"Self-regulation" spawns Legionnaire's Disease epidemic in Melbourne

By Margaret Rees
9 May 2000

State health officials have classified Australia's worst outbreak of Legionnaire's disease as an epidemic, and linked the infection to air conditioning cooling towers at a newly opened tourist facility, an aquarium owned by Melbourne Underwater World.

Two women are dead, 72 cases of the disease are confirmed and there are at least another 23 possible victims. Nine patients are fighting for their lives in intensive care. So far, more than 2,000 people have been tested for the disease since they visited the aquarium between April 13 and 27, a school holiday period.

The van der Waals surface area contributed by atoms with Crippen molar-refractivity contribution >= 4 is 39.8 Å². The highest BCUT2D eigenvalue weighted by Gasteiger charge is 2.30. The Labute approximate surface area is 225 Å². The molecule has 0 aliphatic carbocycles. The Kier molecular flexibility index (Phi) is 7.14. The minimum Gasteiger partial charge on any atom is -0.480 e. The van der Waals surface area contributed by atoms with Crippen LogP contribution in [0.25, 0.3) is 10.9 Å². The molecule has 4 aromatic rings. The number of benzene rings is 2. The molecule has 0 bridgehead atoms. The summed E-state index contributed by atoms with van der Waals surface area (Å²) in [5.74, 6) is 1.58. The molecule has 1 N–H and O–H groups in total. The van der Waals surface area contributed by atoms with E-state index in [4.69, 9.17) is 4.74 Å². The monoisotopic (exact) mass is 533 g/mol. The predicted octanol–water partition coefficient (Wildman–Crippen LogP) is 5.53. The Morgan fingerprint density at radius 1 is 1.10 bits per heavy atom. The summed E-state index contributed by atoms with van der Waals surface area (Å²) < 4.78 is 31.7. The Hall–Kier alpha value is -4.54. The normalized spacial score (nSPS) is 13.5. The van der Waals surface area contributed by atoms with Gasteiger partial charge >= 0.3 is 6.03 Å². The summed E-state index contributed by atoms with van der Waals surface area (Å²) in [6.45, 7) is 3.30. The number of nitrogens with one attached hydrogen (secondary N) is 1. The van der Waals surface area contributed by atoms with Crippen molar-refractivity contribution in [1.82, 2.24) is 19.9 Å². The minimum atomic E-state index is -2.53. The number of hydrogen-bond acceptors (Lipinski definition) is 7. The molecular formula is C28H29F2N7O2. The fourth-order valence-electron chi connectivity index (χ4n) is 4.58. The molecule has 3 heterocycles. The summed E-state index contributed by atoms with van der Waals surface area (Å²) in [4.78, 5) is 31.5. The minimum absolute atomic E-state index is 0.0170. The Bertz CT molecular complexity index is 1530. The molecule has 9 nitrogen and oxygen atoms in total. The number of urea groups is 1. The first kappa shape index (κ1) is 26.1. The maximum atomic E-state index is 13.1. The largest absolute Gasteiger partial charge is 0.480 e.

Nellie Campbell, 83, visited the facility on April 13 and died on April 25. Ilse Junge, 79, visited on April 17 and died on April 28. An Australia-wide alert has been issued through public health authorities, with confirmed interstate cases in Tasmania, Western Australia and Queensland. Four overseas visitors may also have contracted the disease before returning home to New Zealand and England. At least two of the aquarium's 70 staff have been tested.

Melbourne Underwater World opened this year in a supposedly state-of-the-art building, and 400,000 visitors flocked to see its attractions in the first few months. Many of the legionella victims were grandparents or parents taking their families for an excursion in the school holidays. Ernie Brown, 78, had visited the attraction with 60 other members of his senior citizens club, the Darebin Golden Oldies. He is now in intensive care, and a fellow member is also in hospital.